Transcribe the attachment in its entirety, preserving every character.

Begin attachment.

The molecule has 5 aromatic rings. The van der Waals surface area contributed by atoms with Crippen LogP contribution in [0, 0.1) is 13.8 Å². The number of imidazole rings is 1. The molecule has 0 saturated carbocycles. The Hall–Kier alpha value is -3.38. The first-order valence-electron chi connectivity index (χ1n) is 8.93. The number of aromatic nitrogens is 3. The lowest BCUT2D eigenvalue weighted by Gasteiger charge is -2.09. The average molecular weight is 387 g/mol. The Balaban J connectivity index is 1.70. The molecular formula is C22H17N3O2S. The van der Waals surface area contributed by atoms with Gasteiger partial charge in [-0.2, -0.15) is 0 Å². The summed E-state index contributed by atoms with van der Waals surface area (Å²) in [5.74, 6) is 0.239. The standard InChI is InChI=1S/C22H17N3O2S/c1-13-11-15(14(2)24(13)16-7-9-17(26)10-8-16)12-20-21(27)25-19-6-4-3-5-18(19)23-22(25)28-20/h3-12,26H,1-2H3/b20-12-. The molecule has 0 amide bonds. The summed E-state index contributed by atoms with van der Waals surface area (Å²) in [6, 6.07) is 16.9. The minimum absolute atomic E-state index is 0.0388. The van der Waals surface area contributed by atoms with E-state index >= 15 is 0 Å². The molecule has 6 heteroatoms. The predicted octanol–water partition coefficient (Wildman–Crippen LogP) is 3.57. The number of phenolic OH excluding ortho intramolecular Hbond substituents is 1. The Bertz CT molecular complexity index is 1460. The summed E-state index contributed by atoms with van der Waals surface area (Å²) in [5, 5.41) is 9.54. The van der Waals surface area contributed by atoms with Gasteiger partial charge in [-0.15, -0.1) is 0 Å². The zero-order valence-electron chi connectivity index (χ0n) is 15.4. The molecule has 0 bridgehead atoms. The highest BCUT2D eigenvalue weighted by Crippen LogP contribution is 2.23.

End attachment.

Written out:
The molecule has 5 aromatic rings. The van der Waals surface area contributed by atoms with Crippen LogP contribution in [0, 0.1) is 13.8 Å². The number of imidazole rings is 1. The molecule has 0 saturated carbocycles. The Hall–Kier alpha value is -3.38. The first-order valence-electron chi connectivity index (χ1n) is 8.93. The number of aromatic nitrogens is 3. The lowest BCUT2D eigenvalue weighted by Gasteiger charge is -2.09. The average molecular weight is 387 g/mol. The Balaban J connectivity index is 1.70. The molecular formula is C22H17N3O2S. The van der Waals surface area contributed by atoms with Gasteiger partial charge in [-0.2, -0.15) is 0 Å². The summed E-state index contributed by atoms with van der Waals surface area (Å²) in [5.74, 6) is 0.239. The standard InChI is InChI=1S/C22H17N3O2S/c1-13-11-15(14(2)24(13)16-7-9-17(26)10-8-16)12-20-21(27)25-19-6-4-3-5-18(19)23-22(25)28-20/h3-12,26H,1-2H3/b20-12-. The molecule has 0 amide bonds. The summed E-state index contributed by atoms with van der Waals surface area (Å²) in [6, 6.07) is 16.9. The minimum absolute atomic E-state index is 0.0388. The van der Waals surface area contributed by atoms with E-state index >= 15 is 0 Å². The molecule has 6 heteroatoms. The predicted octanol–water partition coefficient (Wildman–Crippen LogP) is 3.57. The number of phenolic OH excluding ortho intramolecular Hbond substituents is 1. The Bertz CT molecular complexity index is 1460. The summed E-state index contributed by atoms with van der Waals surface area (Å²) in [5, 5.41) is 9.54. The van der Waals surface area contributed by atoms with Gasteiger partial charge in [-0.15, -0.1) is 0 Å². The zero-order valence-electron chi connectivity index (χ0n) is 15.4. The molecule has 0 bridgehead atoms. The highest BCUT2D eigenvalue weighted by Crippen LogP contribution is 2.23.